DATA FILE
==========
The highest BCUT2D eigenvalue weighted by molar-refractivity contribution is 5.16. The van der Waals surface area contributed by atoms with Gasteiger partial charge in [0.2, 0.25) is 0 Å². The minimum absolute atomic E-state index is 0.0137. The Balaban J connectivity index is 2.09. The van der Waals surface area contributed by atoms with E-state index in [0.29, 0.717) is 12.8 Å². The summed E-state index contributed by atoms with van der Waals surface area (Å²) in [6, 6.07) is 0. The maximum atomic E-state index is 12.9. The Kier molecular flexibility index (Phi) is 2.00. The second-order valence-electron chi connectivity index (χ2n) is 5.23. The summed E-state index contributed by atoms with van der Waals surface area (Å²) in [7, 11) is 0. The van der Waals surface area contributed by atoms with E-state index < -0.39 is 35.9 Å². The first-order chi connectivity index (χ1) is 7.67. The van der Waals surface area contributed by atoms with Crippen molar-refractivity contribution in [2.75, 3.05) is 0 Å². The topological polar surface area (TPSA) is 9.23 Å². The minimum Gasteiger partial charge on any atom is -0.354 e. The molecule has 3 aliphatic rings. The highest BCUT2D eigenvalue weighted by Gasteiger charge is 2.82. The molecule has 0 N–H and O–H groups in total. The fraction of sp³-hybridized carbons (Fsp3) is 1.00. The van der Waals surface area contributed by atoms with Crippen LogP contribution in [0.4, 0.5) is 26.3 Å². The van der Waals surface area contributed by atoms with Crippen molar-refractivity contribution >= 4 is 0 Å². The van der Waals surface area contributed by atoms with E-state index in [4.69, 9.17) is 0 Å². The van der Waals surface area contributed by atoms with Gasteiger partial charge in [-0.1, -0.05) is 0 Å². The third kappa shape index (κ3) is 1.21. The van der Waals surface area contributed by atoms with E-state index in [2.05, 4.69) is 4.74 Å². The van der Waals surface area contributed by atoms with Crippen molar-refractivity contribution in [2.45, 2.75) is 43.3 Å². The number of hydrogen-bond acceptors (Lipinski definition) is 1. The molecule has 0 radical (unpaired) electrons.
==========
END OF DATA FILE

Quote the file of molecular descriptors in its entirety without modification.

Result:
The highest BCUT2D eigenvalue weighted by molar-refractivity contribution is 5.16. The van der Waals surface area contributed by atoms with Gasteiger partial charge in [0.2, 0.25) is 0 Å². The minimum absolute atomic E-state index is 0.0137. The Balaban J connectivity index is 2.09. The van der Waals surface area contributed by atoms with E-state index in [0.29, 0.717) is 12.8 Å². The summed E-state index contributed by atoms with van der Waals surface area (Å²) in [6, 6.07) is 0. The maximum atomic E-state index is 12.9. The Kier molecular flexibility index (Phi) is 2.00. The second-order valence-electron chi connectivity index (χ2n) is 5.23. The summed E-state index contributed by atoms with van der Waals surface area (Å²) in [7, 11) is 0. The van der Waals surface area contributed by atoms with E-state index < -0.39 is 35.9 Å². The first-order chi connectivity index (χ1) is 7.67. The van der Waals surface area contributed by atoms with Crippen molar-refractivity contribution in [2.75, 3.05) is 0 Å². The topological polar surface area (TPSA) is 9.23 Å². The minimum Gasteiger partial charge on any atom is -0.354 e. The molecule has 3 aliphatic rings. The highest BCUT2D eigenvalue weighted by Gasteiger charge is 2.82. The molecule has 0 N–H and O–H groups in total. The fraction of sp³-hybridized carbons (Fsp3) is 1.00. The van der Waals surface area contributed by atoms with Crippen LogP contribution in [0.4, 0.5) is 26.3 Å². The van der Waals surface area contributed by atoms with Crippen molar-refractivity contribution >= 4 is 0 Å². The van der Waals surface area contributed by atoms with E-state index in [4.69, 9.17) is 0 Å². The van der Waals surface area contributed by atoms with Gasteiger partial charge in [-0.1, -0.05) is 0 Å². The third kappa shape index (κ3) is 1.21. The van der Waals surface area contributed by atoms with E-state index in [2.05, 4.69) is 4.74 Å². The van der Waals surface area contributed by atoms with Crippen molar-refractivity contribution in [2.45, 2.75) is 43.3 Å². The number of hydrogen-bond acceptors (Lipinski definition) is 1. The molecule has 0 radical (unpaired) electrons.